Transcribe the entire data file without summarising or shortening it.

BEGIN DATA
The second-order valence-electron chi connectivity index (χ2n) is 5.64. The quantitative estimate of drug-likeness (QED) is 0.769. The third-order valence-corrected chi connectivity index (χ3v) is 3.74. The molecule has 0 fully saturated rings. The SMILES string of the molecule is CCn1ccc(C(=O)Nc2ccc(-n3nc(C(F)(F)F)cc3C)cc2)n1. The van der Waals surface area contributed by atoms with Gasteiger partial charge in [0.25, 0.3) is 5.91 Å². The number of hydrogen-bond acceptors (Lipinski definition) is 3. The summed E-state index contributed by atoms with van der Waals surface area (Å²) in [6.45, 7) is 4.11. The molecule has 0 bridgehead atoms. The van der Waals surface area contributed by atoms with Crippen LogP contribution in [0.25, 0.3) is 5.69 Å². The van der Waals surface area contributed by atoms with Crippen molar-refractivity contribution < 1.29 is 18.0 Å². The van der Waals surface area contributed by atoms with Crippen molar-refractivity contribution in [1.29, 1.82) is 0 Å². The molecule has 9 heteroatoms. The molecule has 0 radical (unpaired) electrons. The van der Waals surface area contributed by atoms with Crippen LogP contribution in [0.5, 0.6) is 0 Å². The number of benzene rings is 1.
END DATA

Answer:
The second-order valence-electron chi connectivity index (χ2n) is 5.64. The quantitative estimate of drug-likeness (QED) is 0.769. The third-order valence-corrected chi connectivity index (χ3v) is 3.74. The molecule has 0 fully saturated rings. The SMILES string of the molecule is CCn1ccc(C(=O)Nc2ccc(-n3nc(C(F)(F)F)cc3C)cc2)n1. The van der Waals surface area contributed by atoms with Gasteiger partial charge in [0.25, 0.3) is 5.91 Å². The number of hydrogen-bond acceptors (Lipinski definition) is 3. The summed E-state index contributed by atoms with van der Waals surface area (Å²) in [6.45, 7) is 4.11. The molecule has 0 bridgehead atoms. The van der Waals surface area contributed by atoms with Crippen LogP contribution in [0.25, 0.3) is 5.69 Å². The van der Waals surface area contributed by atoms with Crippen molar-refractivity contribution < 1.29 is 18.0 Å². The van der Waals surface area contributed by atoms with Crippen molar-refractivity contribution in [1.29, 1.82) is 0 Å². The molecule has 9 heteroatoms. The molecule has 0 radical (unpaired) electrons. The van der Waals surface area contributed by atoms with Crippen LogP contribution in [0.5, 0.6) is 0 Å². The number of benzene rings is 1.